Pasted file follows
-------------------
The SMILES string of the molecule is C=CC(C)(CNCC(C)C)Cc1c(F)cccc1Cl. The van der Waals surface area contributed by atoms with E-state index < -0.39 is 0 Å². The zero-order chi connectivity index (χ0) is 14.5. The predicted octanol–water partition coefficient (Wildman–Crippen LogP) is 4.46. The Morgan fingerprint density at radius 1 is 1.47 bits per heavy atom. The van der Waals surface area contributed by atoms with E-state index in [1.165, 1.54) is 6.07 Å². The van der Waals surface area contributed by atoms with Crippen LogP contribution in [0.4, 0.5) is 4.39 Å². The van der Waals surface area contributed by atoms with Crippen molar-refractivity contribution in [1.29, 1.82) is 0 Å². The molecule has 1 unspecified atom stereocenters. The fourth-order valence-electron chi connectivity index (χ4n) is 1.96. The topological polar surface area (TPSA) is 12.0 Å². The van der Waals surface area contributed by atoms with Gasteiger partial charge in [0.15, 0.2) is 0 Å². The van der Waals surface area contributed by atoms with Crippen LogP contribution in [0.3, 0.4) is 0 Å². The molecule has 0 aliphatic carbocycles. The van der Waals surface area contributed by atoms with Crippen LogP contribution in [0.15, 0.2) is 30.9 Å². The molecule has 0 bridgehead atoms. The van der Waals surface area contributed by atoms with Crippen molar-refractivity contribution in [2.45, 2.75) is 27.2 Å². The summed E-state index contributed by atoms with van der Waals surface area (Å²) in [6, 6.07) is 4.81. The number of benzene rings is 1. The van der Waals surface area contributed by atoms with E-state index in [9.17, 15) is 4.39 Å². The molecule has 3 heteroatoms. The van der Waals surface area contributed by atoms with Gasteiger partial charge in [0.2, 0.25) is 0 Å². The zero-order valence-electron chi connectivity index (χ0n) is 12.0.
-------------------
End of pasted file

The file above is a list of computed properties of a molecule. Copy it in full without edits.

The SMILES string of the molecule is C=CC(C)(CNCC(C)C)Cc1c(F)cccc1Cl. The van der Waals surface area contributed by atoms with E-state index < -0.39 is 0 Å². The zero-order chi connectivity index (χ0) is 14.5. The predicted octanol–water partition coefficient (Wildman–Crippen LogP) is 4.46. The Morgan fingerprint density at radius 1 is 1.47 bits per heavy atom. The van der Waals surface area contributed by atoms with E-state index in [1.165, 1.54) is 6.07 Å². The van der Waals surface area contributed by atoms with Crippen LogP contribution in [0.4, 0.5) is 4.39 Å². The van der Waals surface area contributed by atoms with Crippen molar-refractivity contribution in [1.29, 1.82) is 0 Å². The molecule has 1 unspecified atom stereocenters. The fourth-order valence-electron chi connectivity index (χ4n) is 1.96. The topological polar surface area (TPSA) is 12.0 Å². The van der Waals surface area contributed by atoms with Gasteiger partial charge in [0.15, 0.2) is 0 Å². The van der Waals surface area contributed by atoms with Crippen LogP contribution in [0.3, 0.4) is 0 Å². The molecule has 0 aliphatic carbocycles. The van der Waals surface area contributed by atoms with Crippen LogP contribution in [0.15, 0.2) is 30.9 Å². The molecule has 0 bridgehead atoms. The van der Waals surface area contributed by atoms with Crippen molar-refractivity contribution in [2.45, 2.75) is 27.2 Å². The summed E-state index contributed by atoms with van der Waals surface area (Å²) in [6, 6.07) is 4.81. The number of benzene rings is 1. The van der Waals surface area contributed by atoms with E-state index in [9.17, 15) is 4.39 Å². The molecule has 3 heteroatoms. The van der Waals surface area contributed by atoms with Gasteiger partial charge in [0.2, 0.25) is 0 Å². The zero-order valence-electron chi connectivity index (χ0n) is 12.0.